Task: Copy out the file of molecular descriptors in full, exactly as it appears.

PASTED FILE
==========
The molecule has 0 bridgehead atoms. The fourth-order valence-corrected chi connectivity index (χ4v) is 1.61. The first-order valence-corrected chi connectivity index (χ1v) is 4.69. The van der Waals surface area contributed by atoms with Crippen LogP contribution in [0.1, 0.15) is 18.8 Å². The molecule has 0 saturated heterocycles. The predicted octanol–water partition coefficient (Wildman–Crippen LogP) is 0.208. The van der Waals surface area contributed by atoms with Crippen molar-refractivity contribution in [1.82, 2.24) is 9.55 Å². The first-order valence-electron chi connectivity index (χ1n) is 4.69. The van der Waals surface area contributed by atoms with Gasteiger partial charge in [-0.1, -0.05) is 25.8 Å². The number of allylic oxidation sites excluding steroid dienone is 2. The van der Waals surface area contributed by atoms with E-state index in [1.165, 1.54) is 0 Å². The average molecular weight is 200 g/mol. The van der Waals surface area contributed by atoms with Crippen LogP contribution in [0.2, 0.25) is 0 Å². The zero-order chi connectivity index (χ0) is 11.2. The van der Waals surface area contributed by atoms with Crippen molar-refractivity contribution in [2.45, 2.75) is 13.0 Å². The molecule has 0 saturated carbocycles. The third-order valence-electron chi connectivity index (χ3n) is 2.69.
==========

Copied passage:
The molecule has 0 bridgehead atoms. The fourth-order valence-corrected chi connectivity index (χ4v) is 1.61. The first-order valence-corrected chi connectivity index (χ1v) is 4.69. The van der Waals surface area contributed by atoms with Crippen LogP contribution in [0.1, 0.15) is 18.8 Å². The molecule has 0 saturated heterocycles. The predicted octanol–water partition coefficient (Wildman–Crippen LogP) is 0.208. The van der Waals surface area contributed by atoms with Crippen molar-refractivity contribution in [1.82, 2.24) is 9.55 Å². The first-order valence-electron chi connectivity index (χ1n) is 4.69. The van der Waals surface area contributed by atoms with Gasteiger partial charge in [-0.1, -0.05) is 25.8 Å². The number of allylic oxidation sites excluding steroid dienone is 2. The van der Waals surface area contributed by atoms with E-state index in [1.165, 1.54) is 0 Å². The average molecular weight is 200 g/mol. The van der Waals surface area contributed by atoms with Crippen LogP contribution in [0.2, 0.25) is 0 Å². The zero-order chi connectivity index (χ0) is 11.2. The van der Waals surface area contributed by atoms with Crippen molar-refractivity contribution in [2.45, 2.75) is 13.0 Å². The molecule has 0 saturated carbocycles. The third-order valence-electron chi connectivity index (χ3n) is 2.69.